I turned my attention on the neck heel and the neck itself.  I didn’t really want to do much to the neck, itself, but I did flatten out the “thumb zone,” ever so slightly, making it more comfortable to my hand.  That’s what it’s all about, right?  At any rate, I then worked on the heel, smoothing it on the portion of the heel that will line up with the access contour on the back of

0203180047athe body.  Again, nothing too dramatic, but enough that it felt a bit more comfortable when I placed it in the neck pocket and just felt how the two came together.  All in all, it could have been a much larger mess than it is and, really, it’s coming along well.

Next steps?  Moly…there’s still so much to be done that Old Man Winter is keeping in check.  Once the rest of the body is sanded clean and the top horn shortened and sanded, final sanding on the body will commence just to make sure that the contours look good, and everything has a smooth transition from one feature to the next.  Then, once the rest of the parts arrive, in drips and drabs, it will be time to start thinking about finish color, any modifications to the pickguard, as well as moving forward with filler, primer and so on.  This is feeling pretty good.  I’m looking forward to getting this closer to playable.

The Strat-ish-Caster, Part II

Status, Sulu?

The Strat-ish-Caster is coming along.  It’s slow work, mainly because, at least at this point, I’m not using any power tools.  It’s also too cold to work in the garage – even with the space heater (it doesn’t make large amount of difference when the air temp is 4…) – so, I’ve been working a bit inside which, as you know, is a dust nightmare when filing/sanding.  So…I’ve been taking it slow.  That’s not to say that I haven’t made progress, it’s just not as quick as I’d like.  Since there’s no way I’ll be priming or painting for at least 3 months, I’m not in a huge hurry.

Neck and Neck

One thing I’ve started to investigate is headstock shape.  I’ve got a 21-fret Strat neck and, honestly, I’m just not a huge fan of the Strat headstock/pegboard.  As such, I’m looking at design options and how I would achieve the look I’m going for.  It looks quite obvious that I’m going to need a coping saw and keen and steady eye/hand coordination.

The other consideration for the neck is that it’s not pre-drilled.  This is to be expected, of course, since hole placement is not universal.  So, I’m pondering the best way to go about this.  I’ll figure it out.  The only thing at this point is to keep all of this in mind while I’m working on the neck pocket, as well, since there’s a LOT of excess paint in there and I want to make sure everything still fits hunky dory after stripping that out.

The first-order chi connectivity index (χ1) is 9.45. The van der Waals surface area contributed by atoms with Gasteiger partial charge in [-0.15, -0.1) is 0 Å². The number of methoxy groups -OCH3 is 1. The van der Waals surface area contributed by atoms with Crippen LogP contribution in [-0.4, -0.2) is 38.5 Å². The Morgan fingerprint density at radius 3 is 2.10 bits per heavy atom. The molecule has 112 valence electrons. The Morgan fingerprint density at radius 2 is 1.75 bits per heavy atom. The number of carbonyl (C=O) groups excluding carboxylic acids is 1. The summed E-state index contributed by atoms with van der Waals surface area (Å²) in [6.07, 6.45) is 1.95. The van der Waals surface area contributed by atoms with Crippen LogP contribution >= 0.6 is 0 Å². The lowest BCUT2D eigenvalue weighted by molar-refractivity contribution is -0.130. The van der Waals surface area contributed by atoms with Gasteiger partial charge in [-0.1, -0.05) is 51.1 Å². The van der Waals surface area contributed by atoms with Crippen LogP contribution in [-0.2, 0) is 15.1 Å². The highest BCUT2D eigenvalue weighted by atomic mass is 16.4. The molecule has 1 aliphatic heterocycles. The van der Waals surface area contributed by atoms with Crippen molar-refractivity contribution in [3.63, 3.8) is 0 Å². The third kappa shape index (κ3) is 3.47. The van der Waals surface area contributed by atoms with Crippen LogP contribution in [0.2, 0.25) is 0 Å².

Body Check

As mentioned previously, or at least I hope I mentioned, the curve on the horns of this strat thingo were not to my liking.  I don’t know why, exactly, I just didn’t0114180853 like how they looked.  So, I set about fixing that.  I’ve been working on the lower horn, since that’s also where the contouring will be happening, but I figured I should give you a before shot of the upper horn and from it you’ll be able to extrapolate what the lower one looked like as well as see it before I modify it.  You can see it’s a little longer and thinner as well as a bit more hooked inward.  Not a fan, really.  Again, I don’t know why, but, again, it’s how it is and it’s got to go, at some point.

Sometimes I have a clear idea of what I want going in.  This was not one of those times. I wanted a) a shorter, rounder bottom horn and b) a contoured cutawa0114180852by neck access.  Yes, I know, a 21-fret neck on a strat body does not require extended neck access.  Guess who doesn’t care?  This guy.  This was about proof of concept and making a go of something that I would probably want to do in the future and wanted to learn techniques, pitfalls, and so on. On the right, you can see the obverse (front) of the guitar.  Don’t ask why I’m using numismatic terms.  It’s my blog, I’ll do what I want.  As you can see, the horn is filed and both shorter and not hooked.  This makes me happy.  I have also started filing flat across in order to give it the proper bevel I want as well as accommodate the pickguard, which I’m still a little on the fence about.  I’m not sure the best way to go about the look I want…so…I’ll work on the back.

On the reverse (back), I started really working on the contoured sweep back between the neck and the horn, itself.  The access is about the right depth from neck pocket to horn and depth from where the original curve started and where it imageis, now.  I know that’s a crude way to put it, but I’m not sure of all the terminology.  You can see that the approach, or maybe, transition to the neck pocket, still needs a bit of rounding and smoothing.  Part of that is the angle from which the picture was taken and part of it is that it does, really, need a bit more love.  Thankfully, though, it’s not a lot of work left, there.  The cutaway contour is coming along nicely and this is where the “not knowing what I’m looking for but knowing it when I see it” comes into play.